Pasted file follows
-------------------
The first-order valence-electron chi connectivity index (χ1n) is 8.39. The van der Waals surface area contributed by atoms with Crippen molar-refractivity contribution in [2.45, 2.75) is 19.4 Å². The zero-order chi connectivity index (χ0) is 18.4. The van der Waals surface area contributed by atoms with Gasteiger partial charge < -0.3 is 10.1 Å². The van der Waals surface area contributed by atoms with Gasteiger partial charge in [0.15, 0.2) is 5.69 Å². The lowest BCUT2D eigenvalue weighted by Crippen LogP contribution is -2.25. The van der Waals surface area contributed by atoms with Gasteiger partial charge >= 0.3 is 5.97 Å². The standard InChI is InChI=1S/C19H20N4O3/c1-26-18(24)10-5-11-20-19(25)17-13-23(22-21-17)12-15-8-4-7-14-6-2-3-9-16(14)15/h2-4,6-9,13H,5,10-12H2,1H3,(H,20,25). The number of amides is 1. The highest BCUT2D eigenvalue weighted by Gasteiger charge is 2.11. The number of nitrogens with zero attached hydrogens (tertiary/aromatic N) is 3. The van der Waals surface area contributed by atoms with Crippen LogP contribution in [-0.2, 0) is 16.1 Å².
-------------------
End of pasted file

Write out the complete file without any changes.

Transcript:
The first-order valence-electron chi connectivity index (χ1n) is 8.39. The van der Waals surface area contributed by atoms with Crippen molar-refractivity contribution in [2.45, 2.75) is 19.4 Å². The zero-order chi connectivity index (χ0) is 18.4. The van der Waals surface area contributed by atoms with Gasteiger partial charge < -0.3 is 10.1 Å². The van der Waals surface area contributed by atoms with Gasteiger partial charge in [0.15, 0.2) is 5.69 Å². The lowest BCUT2D eigenvalue weighted by Crippen LogP contribution is -2.25. The van der Waals surface area contributed by atoms with Gasteiger partial charge >= 0.3 is 5.97 Å². The standard InChI is InChI=1S/C19H20N4O3/c1-26-18(24)10-5-11-20-19(25)17-13-23(22-21-17)12-15-8-4-7-14-6-2-3-9-16(14)15/h2-4,6-9,13H,5,10-12H2,1H3,(H,20,25). The number of amides is 1. The highest BCUT2D eigenvalue weighted by Gasteiger charge is 2.11. The number of nitrogens with zero attached hydrogens (tertiary/aromatic N) is 3. The van der Waals surface area contributed by atoms with Crippen LogP contribution in [-0.2, 0) is 16.1 Å².